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Holocaust Survivors’ Unexpected Mitzvah

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Young students encourage elderly museum volunteers to don tefillin

They sit there day in and day out. Holocaust survivors volunteering at the United States Holocaust Memorial Museum in Washington, D.C.

Carrying the weight of history on their aging shoulders, they greet visitors, share their memories and pose for pictures. Having survived the Holocaust as youngers, their memories of the atrocities are different than those who first staffed the same station when the museum opened its doors in 1993, less than 50 years after the carnage had ended in Europe. Their Hebrew names are Avraham, Yosef and Shalom, and they are all too aware of their position as the keepers of memory, among the last witnesses of the greatest crime in the history of humanity.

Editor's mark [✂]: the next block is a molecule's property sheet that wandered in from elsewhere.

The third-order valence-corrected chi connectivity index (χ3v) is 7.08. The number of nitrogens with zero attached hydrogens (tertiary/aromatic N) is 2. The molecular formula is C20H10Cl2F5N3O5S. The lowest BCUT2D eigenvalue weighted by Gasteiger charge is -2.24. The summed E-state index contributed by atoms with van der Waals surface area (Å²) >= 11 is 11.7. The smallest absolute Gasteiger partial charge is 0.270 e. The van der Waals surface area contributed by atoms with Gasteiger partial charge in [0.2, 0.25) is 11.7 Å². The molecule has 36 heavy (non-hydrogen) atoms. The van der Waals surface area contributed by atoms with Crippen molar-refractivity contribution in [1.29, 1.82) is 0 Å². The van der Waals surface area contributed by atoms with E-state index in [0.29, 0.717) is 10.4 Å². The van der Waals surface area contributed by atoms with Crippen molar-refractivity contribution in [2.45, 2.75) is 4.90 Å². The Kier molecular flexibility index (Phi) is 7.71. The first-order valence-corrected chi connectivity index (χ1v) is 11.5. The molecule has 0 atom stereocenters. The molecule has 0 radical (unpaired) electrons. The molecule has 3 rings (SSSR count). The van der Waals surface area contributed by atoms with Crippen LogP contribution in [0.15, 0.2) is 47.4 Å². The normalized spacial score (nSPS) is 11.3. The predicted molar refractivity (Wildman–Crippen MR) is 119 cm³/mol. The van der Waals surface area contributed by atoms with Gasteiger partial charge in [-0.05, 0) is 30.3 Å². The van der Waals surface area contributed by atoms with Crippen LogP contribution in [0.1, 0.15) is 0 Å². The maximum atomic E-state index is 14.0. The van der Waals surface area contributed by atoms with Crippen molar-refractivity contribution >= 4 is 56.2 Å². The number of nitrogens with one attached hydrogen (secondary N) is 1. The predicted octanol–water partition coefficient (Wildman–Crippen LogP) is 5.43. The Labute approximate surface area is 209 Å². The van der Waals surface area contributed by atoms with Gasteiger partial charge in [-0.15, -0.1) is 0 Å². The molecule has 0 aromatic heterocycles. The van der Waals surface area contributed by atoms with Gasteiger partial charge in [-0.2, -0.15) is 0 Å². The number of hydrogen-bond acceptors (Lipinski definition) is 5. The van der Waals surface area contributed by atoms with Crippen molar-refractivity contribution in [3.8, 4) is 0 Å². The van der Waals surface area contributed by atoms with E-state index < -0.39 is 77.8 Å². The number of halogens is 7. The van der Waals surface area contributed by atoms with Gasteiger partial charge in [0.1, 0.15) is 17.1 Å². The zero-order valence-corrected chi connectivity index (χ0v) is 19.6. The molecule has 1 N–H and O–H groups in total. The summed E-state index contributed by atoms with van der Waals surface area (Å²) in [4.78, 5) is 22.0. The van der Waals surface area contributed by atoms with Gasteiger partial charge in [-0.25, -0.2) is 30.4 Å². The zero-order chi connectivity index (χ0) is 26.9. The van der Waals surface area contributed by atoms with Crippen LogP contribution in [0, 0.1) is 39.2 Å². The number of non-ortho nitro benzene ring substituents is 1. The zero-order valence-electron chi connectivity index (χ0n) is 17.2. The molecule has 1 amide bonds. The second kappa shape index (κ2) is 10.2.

Holocaust museum volunteer Albert Garih speaks with a yeshivah student about his experiences as a survivor.

On a recent Wednesday, they had an unusual experience. They met with a group of young students who had just toured the museum. Members of the Yeshivas Kayitz (summer yeshivah) of Pittsburgh, they were fascinated to hear the elderly gentlemen’s stories. But then one of the boys asked a question that was unrelated to the presentation: “Would you like to put on tefillin?”

“Here? Now? In front of everybody?” asked the guides.

“Yes, here and now,” replied the students. “But no, it does not have to be in front of everybody, although there is nothing to be ashamed of. We can do it near the coat check.”

One by one, the three men took turns putting on tefillin, saying Shema and praying amid a sea of emotions. One of them had not done so since his bar mitzvah in 1951. Another one of the men used to put on tefillin on a weekly basis when Chabad yeshivah students would visit his office, and was inspired to restart the practice.

“It was very touching for us,” says senior student Shmuly Levertov. “They had come to share their stories, to give others a taste of the Jewish experience. Today, they wrote another chapter of their stories—something that only a Jew can experience.”

By: Menachem Posner
(Chabad.org)

 

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